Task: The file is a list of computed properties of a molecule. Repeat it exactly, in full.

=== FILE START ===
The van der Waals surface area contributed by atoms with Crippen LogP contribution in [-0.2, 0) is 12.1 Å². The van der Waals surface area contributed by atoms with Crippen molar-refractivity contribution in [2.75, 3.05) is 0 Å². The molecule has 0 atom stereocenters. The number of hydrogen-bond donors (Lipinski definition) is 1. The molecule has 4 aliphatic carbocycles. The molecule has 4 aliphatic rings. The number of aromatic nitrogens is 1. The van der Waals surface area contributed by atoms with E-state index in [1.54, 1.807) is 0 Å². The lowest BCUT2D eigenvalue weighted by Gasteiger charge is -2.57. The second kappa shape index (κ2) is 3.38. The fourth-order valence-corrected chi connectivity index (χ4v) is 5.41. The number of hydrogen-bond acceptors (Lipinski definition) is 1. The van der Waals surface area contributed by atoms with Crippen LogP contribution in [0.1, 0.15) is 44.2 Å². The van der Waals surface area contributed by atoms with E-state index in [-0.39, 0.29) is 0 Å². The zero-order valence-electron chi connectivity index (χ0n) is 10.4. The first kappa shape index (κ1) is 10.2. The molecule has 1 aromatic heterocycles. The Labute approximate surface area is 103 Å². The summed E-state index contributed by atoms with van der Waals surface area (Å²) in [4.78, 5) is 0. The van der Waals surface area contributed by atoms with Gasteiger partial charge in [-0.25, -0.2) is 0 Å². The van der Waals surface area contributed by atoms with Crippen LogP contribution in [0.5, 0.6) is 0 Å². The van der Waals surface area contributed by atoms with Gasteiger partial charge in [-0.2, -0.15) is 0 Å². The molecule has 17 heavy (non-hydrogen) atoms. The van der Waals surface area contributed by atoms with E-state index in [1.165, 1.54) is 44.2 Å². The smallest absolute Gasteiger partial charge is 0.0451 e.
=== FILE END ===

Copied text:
The van der Waals surface area contributed by atoms with Crippen LogP contribution in [-0.2, 0) is 12.1 Å². The van der Waals surface area contributed by atoms with Crippen molar-refractivity contribution in [2.75, 3.05) is 0 Å². The molecule has 0 atom stereocenters. The number of hydrogen-bond donors (Lipinski definition) is 1. The molecule has 4 aliphatic carbocycles. The molecule has 4 aliphatic rings. The number of aromatic nitrogens is 1. The van der Waals surface area contributed by atoms with E-state index in [1.54, 1.807) is 0 Å². The lowest BCUT2D eigenvalue weighted by Gasteiger charge is -2.57. The second kappa shape index (κ2) is 3.38. The fourth-order valence-corrected chi connectivity index (χ4v) is 5.41. The number of hydrogen-bond acceptors (Lipinski definition) is 1. The van der Waals surface area contributed by atoms with Crippen LogP contribution in [0.1, 0.15) is 44.2 Å². The van der Waals surface area contributed by atoms with E-state index in [-0.39, 0.29) is 0 Å². The zero-order valence-electron chi connectivity index (χ0n) is 10.4. The first kappa shape index (κ1) is 10.2. The molecule has 1 aromatic heterocycles. The Labute approximate surface area is 103 Å². The summed E-state index contributed by atoms with van der Waals surface area (Å²) in [4.78, 5) is 0. The van der Waals surface area contributed by atoms with Gasteiger partial charge in [-0.25, -0.2) is 0 Å². The van der Waals surface area contributed by atoms with Crippen LogP contribution in [0.5, 0.6) is 0 Å². The van der Waals surface area contributed by atoms with Gasteiger partial charge in [-0.2, -0.15) is 0 Å². The molecule has 17 heavy (non-hydrogen) atoms. The van der Waals surface area contributed by atoms with E-state index in [1.165, 1.54) is 44.2 Å². The smallest absolute Gasteiger partial charge is 0.0451 e.